"Operant conditioning" is a type of learning developed by B. F. Skinner and other behavioral psychologists. Operant conditioning is a psychological term that describes how people learn from the consequences of their actions. If you do something and something good happens as a result, then you are more likely to repeat that behavior. On the other hand, if you do something and something bad happens, you are much less likely to engage in that kind of behavior.
Reinforcers are the "something good" that can happen as a result of any action. A reinforcer is any consequence that increases the occurrence of a behavior. A punishment is any consequence that decreases the occurrence of a behavior.
- These vary from person to person, as they are based on each individual's interests, tastes and motivation. For example, if you enjoy eating chocolate, you can use that as a motivation to complete a task, like studying. If you give yourself a piece of chocolate for every page you read, you may find yourself motivated to do more studying. However, if you detest chocolate, you will not be more motivated to study more.
- Positive and negative, when used in front of punishment and reinforcement do not mean "good" or "bad," but rather refer to the presentation of a consequence.
A reinforcer is any consequence of a behavior that encourages the behavior to recur.
- Positive reinforcement is when you receive something good as a result of an action; for example, if you allow yourself to eat some delicious chocolate after doing a half an hour of homework, then the chocolate serves to reinforce the act of doing homework.
- Negative reinforcement is removing something as a result of an action; for example, if you allow yourself to skip a chore if you do a half an hour of homework, then you are also likely to do more homework so that you can skip more chores. The important thing to remember is that if it encourages the behavior to happen more often, it is a reinforcer.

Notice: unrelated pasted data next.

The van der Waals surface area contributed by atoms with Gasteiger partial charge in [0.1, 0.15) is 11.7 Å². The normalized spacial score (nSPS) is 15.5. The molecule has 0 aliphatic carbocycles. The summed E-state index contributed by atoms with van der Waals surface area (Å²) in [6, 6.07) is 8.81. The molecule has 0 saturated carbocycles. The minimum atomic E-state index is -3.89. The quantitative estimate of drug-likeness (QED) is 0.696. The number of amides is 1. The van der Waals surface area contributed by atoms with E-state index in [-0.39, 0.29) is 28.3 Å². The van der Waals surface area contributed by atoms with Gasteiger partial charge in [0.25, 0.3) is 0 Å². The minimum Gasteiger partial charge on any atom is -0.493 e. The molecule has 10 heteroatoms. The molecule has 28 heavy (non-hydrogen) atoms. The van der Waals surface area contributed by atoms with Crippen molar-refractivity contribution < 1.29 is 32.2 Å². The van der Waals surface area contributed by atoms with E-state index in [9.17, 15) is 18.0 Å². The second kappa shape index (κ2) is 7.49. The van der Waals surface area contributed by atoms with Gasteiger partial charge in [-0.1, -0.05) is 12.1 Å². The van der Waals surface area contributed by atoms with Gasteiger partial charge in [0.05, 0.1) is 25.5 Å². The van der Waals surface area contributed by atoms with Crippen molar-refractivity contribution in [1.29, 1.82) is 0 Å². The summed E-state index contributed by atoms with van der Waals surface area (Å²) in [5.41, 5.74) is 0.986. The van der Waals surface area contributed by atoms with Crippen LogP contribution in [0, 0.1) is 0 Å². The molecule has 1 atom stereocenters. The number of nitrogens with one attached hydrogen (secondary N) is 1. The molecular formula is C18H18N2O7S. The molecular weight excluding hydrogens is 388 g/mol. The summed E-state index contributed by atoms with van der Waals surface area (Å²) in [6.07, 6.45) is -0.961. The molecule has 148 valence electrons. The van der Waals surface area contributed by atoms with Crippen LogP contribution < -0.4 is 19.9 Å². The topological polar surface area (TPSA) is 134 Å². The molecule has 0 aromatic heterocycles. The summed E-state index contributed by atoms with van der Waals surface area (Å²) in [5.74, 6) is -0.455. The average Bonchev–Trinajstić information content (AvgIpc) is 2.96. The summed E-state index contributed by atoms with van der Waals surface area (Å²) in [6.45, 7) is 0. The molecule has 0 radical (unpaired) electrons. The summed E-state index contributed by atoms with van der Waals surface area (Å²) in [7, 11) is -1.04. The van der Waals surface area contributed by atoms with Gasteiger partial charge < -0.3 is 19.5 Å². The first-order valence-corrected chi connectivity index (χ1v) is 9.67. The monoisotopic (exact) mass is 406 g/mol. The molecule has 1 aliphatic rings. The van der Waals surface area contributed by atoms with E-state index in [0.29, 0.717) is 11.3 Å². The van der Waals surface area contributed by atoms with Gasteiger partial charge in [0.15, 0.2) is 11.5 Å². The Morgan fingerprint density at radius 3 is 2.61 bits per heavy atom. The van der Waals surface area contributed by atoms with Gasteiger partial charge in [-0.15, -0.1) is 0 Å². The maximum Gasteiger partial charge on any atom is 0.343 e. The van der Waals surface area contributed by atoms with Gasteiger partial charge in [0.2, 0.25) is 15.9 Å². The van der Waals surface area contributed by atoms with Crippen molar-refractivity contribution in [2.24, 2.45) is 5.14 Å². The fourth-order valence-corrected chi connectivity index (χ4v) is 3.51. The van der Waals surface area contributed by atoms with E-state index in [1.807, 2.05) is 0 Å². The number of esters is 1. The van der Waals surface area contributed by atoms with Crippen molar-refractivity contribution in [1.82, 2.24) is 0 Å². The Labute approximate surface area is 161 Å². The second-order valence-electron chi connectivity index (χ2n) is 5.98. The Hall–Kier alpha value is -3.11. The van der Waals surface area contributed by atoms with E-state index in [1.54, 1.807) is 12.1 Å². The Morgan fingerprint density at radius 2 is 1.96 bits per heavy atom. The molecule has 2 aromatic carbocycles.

A punishment is any consequence of a behavior that discourages that behavior from recurring.
- A positive punishment for a nail biter is behind the idea of putting cayenne pepper on fingernails. When the nail biting behavior occurs, the cayenne pepper burn is presented to the biter. This introduction of a consequence is "positive" and the goal of reducing the nail biting behavior is why this consequence is considered "punishment."
- Negative punishment is removing something as a result of an action this targeted to be discouraged. A swear jar is an example of a negative punishment because swearing is targeted as a behavior that should be stopped. Every time a person has to pay into a swear jar for their behavior, they are losing valuable money. In time, swearing behaviors should be reduced, if not disappear, to avoid having to lose that money.
Schedules of Reinforcement Edit
- Reinforcement needs to be given more frequently when a new task is started, to motivate every action towards increasing that behavior. This is continuous reinforcement, and on Habitica this happens by gaining XP and mana.
- Reinforcement that is given more gradually, less regularly, or on a schedule based on time or number of tasks completed is called partial reinforcement. Requiring players to earn more XP with every new level is a form of partial reinforcement on Habitica.
- An intermittent schedule of reinforcement is one in which behavior seems to be randomly reinforced. An actual schedule of reinforcement in which the player knows that reinforcers will be coming at a regular rate can be boring or less motivating. Random drops like eggs and potions, as well as Critical Hits (with XP and Mana gains), can keep a player motivated by offering an additional reinforcement. Since the player never knows when the random reinforcement will be offered, they are motivated to repeat the behavior knowing that any given instance may lead to bonus gains. Schedules of reinforcement that are partial or intermittent also create behaviors that are more resistant to extinction, as will be explained in the next section.